Assume a corporate computer that has intrinsic software installed. It's a mitm setup that replaces the web page's certificate to one signed with a intrinsic software vendor's certificate that is trusted by the system and thus is trusted by web browsers.

But Firefox is able to tell if the certificate is signed by a trusted issuer or not but it does not warn the user, one must click the lock icon next to the address to get to know that.

How can I make Firefox scream that the issuer is not recognized by Firefox (yet still trusted due to its presence in OS)?

  • 2
    As far as I am aware it is not possible to make browsers differentiate certificates based on their origin (browser internal or OS certificate store).
    – fleitner
    Feb 6, 2023 at 12:55
  • Regarding usability questions, what you want Firefox to display or not, please ask Mozilla developers, such question are off-topic on Security SE. Regarding the difference between Firefox own certificates and OS certificates, see the answer below.
    – mentallurg
    Feb 6, 2023 at 13:12
  • "How can I make Firefox scream that the issuer is not recognized by Firefox (yet still trusted due to its presence in OS)?" - it does this already. That's why in corporate MITM scenarios the MITM CA is not only put into the OS trust store but also in various other trust stores, like the one from Firefox. Feb 6, 2023 at 14:15
  • To make Firefox warn about unknown certificate issuer: remove root certificates for all unknown certificate issuers from the Firefox trust store.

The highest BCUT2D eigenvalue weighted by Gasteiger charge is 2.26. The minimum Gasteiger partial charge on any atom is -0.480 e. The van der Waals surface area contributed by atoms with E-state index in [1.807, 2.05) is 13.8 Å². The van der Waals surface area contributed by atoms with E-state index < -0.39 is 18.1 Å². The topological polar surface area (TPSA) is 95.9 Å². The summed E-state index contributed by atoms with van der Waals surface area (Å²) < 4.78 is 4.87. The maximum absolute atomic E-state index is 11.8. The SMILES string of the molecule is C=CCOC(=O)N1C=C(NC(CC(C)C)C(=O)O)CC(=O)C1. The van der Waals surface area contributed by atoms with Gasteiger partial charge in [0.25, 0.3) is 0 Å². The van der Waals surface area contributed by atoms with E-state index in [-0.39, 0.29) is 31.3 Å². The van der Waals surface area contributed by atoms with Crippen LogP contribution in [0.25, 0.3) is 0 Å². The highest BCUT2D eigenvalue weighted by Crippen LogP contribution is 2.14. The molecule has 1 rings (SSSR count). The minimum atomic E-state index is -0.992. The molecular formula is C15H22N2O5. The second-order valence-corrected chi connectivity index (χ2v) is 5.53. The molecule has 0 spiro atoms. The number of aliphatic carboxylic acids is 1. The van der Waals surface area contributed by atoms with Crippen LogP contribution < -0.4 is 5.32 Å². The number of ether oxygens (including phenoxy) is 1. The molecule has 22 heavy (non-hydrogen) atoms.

– mti2935
    Feb 6, 2023 at 20:47
  • @mti2935: and/or (in this case probably or) turn off the 'enterprise roots' option Feb 7, 2023 at 0:45

3 Answers 3


Mozilla considers root CA certificates as very important, wants to be able to to set policies and take actions. See Why Does Mozilla Maintain Our Own Root Certificate Store?:

“root” certificates that we use as “trust anchors” ... Despite the effort involved, Mozilla is committed to maintaining our own root store because doing so is vital to the security of our products and the web in general. It gives us the ability to set policies, determine which CAs meet them, and to take action when a CA fails to do so.

That's why it maintains its own Root Certificate Store.

See further details here:

Mozilla maintains an own certificate store since some years. Recently also Chromium has decided to do that. See Announcing the Launch of the Chrome Root Program.


Firefox doesn't distinguish between built-in certificates and user-installed ones. You get no warning, period.

If you want this feature in the browser you could consider two options 1) opening a feature request at their bugzilla 2) writing a patch and compiling your own version of Firefox which does precisely that.

  • or 3) Create an extension for that.
    – ThoriumBR
    Mar 8, 2023 at 23:28

Firefox settings → Privacy & Security → View certificates → Authorities

Select the vendor CA used by the mitm solution and press "Delete or Distrust" button

I expect this will do the RIght Thing™ for certificates that were automatically imported from the system trust store. In case it reimports them s trusted (thus defeating your disabling), you may need to change in about:config the value security.enterprise_roots.enabled to false (and delete them again). You should do some tests, restarting Firefox inbetween.

Note that if the network is configured to intercept everything, you will get a certificate error for every https page, since it will be mitm every website.

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